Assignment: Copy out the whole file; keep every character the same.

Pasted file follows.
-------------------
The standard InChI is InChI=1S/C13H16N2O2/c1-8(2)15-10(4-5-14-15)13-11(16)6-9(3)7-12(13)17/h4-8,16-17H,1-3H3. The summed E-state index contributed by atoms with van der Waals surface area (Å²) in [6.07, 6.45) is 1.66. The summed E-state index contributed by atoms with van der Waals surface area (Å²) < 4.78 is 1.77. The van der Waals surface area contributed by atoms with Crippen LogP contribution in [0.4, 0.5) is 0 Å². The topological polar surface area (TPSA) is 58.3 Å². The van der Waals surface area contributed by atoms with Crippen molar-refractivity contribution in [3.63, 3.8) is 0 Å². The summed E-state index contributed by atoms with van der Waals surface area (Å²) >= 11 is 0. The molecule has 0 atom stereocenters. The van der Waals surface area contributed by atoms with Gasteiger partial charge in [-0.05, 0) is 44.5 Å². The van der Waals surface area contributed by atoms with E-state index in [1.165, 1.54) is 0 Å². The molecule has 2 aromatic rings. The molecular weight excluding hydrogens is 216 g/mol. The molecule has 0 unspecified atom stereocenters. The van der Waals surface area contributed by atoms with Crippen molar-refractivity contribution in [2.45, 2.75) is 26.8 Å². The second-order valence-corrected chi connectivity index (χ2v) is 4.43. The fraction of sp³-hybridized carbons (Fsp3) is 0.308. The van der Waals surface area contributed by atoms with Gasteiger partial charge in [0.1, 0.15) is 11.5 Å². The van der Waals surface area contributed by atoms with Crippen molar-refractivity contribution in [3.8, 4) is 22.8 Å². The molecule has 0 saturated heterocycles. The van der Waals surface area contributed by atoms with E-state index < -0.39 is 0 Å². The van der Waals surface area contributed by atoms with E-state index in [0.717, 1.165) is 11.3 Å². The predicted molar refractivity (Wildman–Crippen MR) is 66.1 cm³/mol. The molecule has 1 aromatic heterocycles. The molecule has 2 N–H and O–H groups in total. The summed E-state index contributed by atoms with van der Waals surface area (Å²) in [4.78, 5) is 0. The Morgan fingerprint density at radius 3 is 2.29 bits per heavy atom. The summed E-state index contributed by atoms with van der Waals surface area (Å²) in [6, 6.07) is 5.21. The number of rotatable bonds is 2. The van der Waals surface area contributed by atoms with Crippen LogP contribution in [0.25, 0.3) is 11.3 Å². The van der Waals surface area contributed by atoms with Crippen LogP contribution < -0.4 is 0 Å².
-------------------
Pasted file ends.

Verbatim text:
The standard InChI is InChI=1S/C13H16N2O2/c1-8(2)15-10(4-5-14-15)13-11(16)6-9(3)7-12(13)17/h4-8,16-17H,1-3H3. The summed E-state index contributed by atoms with van der Waals surface area (Å²) in [6.07, 6.45) is 1.66. The summed E-state index contributed by atoms with van der Waals surface area (Å²) < 4.78 is 1.77. The van der Waals surface area contributed by atoms with Crippen LogP contribution in [0.4, 0.5) is 0 Å². The topological polar surface area (TPSA) is 58.3 Å². The van der Waals surface area contributed by atoms with Crippen molar-refractivity contribution in [3.63, 3.8) is 0 Å². The summed E-state index contributed by atoms with van der Waals surface area (Å²) >= 11 is 0. The molecule has 0 atom stereocenters. The van der Waals surface area contributed by atoms with Gasteiger partial charge in [-0.05, 0) is 44.5 Å². The van der Waals surface area contributed by atoms with E-state index in [1.165, 1.54) is 0 Å². The molecule has 2 aromatic rings. The molecular weight excluding hydrogens is 216 g/mol. The molecule has 0 unspecified atom stereocenters. The van der Waals surface area contributed by atoms with Crippen molar-refractivity contribution in [2.45, 2.75) is 26.8 Å². The second-order valence-corrected chi connectivity index (χ2v) is 4.43. The fraction of sp³-hybridized carbons (Fsp3) is 0.308. The van der Waals surface area contributed by atoms with Gasteiger partial charge in [0.1, 0.15) is 11.5 Å². The van der Waals surface area contributed by atoms with Crippen molar-refractivity contribution in [3.8, 4) is 22.8 Å². The molecule has 0 saturated heterocycles. The van der Waals surface area contributed by atoms with E-state index < -0.39 is 0 Å². The van der Waals surface area contributed by atoms with E-state index in [0.717, 1.165) is 11.3 Å². The predicted molar refractivity (Wildman–Crippen MR) is 66.1 cm³/mol. The molecule has 1 aromatic heterocycles. The molecule has 2 N–H and O–H groups in total. The summed E-state index contributed by atoms with van der Waals surface area (Å²) in [4.78, 5) is 0. The Morgan fingerprint density at radius 3 is 2.29 bits per heavy atom. The summed E-state index contributed by atoms with van der Waals surface area (Å²) in [6, 6.07) is 5.21. The number of rotatable bonds is 2. The van der Waals surface area contributed by atoms with Crippen LogP contribution in [0.25, 0.3) is 11.3 Å². The van der Waals surface area contributed by atoms with Crippen LogP contribution < -0.4 is 0 Å².